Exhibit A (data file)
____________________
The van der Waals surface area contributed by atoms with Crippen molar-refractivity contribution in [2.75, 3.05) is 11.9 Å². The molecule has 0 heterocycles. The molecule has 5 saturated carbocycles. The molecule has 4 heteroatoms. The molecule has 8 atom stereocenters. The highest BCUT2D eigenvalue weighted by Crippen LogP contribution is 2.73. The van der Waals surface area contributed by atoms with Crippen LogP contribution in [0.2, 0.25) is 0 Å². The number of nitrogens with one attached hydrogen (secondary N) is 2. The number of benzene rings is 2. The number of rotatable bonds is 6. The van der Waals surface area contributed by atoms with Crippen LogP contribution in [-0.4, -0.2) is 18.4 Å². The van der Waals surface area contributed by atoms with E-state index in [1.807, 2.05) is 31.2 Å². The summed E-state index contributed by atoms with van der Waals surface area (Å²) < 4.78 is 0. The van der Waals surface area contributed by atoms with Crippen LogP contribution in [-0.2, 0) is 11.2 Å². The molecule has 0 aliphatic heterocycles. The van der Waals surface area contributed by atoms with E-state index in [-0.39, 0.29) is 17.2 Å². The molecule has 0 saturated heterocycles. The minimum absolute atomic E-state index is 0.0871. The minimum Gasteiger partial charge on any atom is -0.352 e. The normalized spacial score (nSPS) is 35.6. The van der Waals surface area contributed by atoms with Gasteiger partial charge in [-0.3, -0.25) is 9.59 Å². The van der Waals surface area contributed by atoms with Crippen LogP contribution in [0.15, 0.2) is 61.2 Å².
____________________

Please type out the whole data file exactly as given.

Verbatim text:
The van der Waals surface area contributed by atoms with Crippen molar-refractivity contribution in [2.75, 3.05) is 11.9 Å². The molecule has 0 heterocycles. The molecule has 5 saturated carbocycles. The molecule has 4 heteroatoms. The molecule has 8 atom stereocenters. The highest BCUT2D eigenvalue weighted by Crippen LogP contribution is 2.73. The van der Waals surface area contributed by atoms with Crippen LogP contribution in [0.2, 0.25) is 0 Å². The number of nitrogens with one attached hydrogen (secondary N) is 2. The number of benzene rings is 2. The number of rotatable bonds is 6. The van der Waals surface area contributed by atoms with Crippen LogP contribution in [-0.4, -0.2) is 18.4 Å². The van der Waals surface area contributed by atoms with E-state index in [1.807, 2.05) is 31.2 Å². The summed E-state index contributed by atoms with van der Waals surface area (Å²) < 4.78 is 0. The van der Waals surface area contributed by atoms with Crippen LogP contribution in [-0.2, 0) is 11.2 Å². The molecule has 0 aliphatic heterocycles. The van der Waals surface area contributed by atoms with E-state index in [-0.39, 0.29) is 17.2 Å². The molecule has 0 saturated heterocycles. The minimum absolute atomic E-state index is 0.0871. The minimum Gasteiger partial charge on any atom is -0.352 e. The normalized spacial score (nSPS) is 35.6. The van der Waals surface area contributed by atoms with Gasteiger partial charge in [-0.3, -0.25) is 9.59 Å². The van der Waals surface area contributed by atoms with Crippen LogP contribution in [0.15, 0.2) is 61.2 Å².